“Stop adding Captions”? Blasphemy. But there are several excellent reasons to stop adding them to your TikTok videos.
Because They Interfere with Closed Captions
The most important reason to stop adding them is that it interferes with the accessibility features of every smartphone. Inside the settings of every smartphone, you will find an accessibility link, and within that, you will find hearing accessibility settings with several options. One of these is closed captions. Most deaf and hard-of-hearing folk have these turned on by default, which means that your added captions can interfere with their ability to read your content.
Because They Take Time Away From Creating Content
Some content creators pay captioning services, but for most of us, writing them is a time-consuming and complicated process. For both content creators and followers, that time spent writing takes away from what people come to TikTok for. The content. More content. And even more content. Speaking for myself, I have well over a dozen videos I haven’t posted currently saved and not posted because I haven’t had time to add captions. I can’t be the only one.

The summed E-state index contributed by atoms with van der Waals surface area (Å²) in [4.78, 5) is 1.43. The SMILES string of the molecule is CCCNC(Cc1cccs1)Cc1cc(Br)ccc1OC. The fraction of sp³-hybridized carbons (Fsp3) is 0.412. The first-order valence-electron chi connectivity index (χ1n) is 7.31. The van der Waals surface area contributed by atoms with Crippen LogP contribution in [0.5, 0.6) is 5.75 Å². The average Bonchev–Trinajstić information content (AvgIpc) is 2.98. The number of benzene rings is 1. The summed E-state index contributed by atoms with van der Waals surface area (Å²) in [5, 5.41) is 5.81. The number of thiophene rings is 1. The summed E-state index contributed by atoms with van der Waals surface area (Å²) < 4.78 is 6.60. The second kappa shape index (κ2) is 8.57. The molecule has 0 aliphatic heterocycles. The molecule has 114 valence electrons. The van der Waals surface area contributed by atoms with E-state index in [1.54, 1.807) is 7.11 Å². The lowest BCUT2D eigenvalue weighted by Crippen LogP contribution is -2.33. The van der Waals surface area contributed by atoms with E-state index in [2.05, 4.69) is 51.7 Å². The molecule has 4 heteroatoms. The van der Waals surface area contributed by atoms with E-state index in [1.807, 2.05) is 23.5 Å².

Finally, Adding Captions Takes Away Immediacy
The big draw of TikTok is that it’s an extended conversation. We find something out, we react to it, and share it. Sometimes that cycle is only minutes or hours long. You make a video, you download it to your phone. You’re interrupted by life, and it’s hours before you upload it to your computer to caption it. While you were waiting, the moment passed, and you have a video that no longer contributes as much to the conversation.
Exceptions to the Rule
Keep adding them for YouTube and other content that is more likely to be seen on a computer than a phone. YouTube has a fairly good captioning program in their creative tools that makes it simple. If you intend for your video to go beyond TikTok, you might want to make versions with and without. When you need to clarify what you said in your TikTok, go ahead and add a caption that shows what you meant. If your accent is thick enough that auto caption doesn’t pick it up well, adding your own helps. When you use uncommon words in your videos that captions usually get wrong, a visual representation of at least that word might help.
In other words, make sure your TikTok is accessible. Think it through before you post. Do you supply captions because you’re using difficult words? Or do you skip them because you want to make sure deaf and hard-of-hearing folk don’t miss the visual elements on your page? Will they add a bit of humor to what you’re writing? Go ahead and add them.
When in doubt, view your video with your phones automatic ones and decide whether you need to clarify or add any before publishing.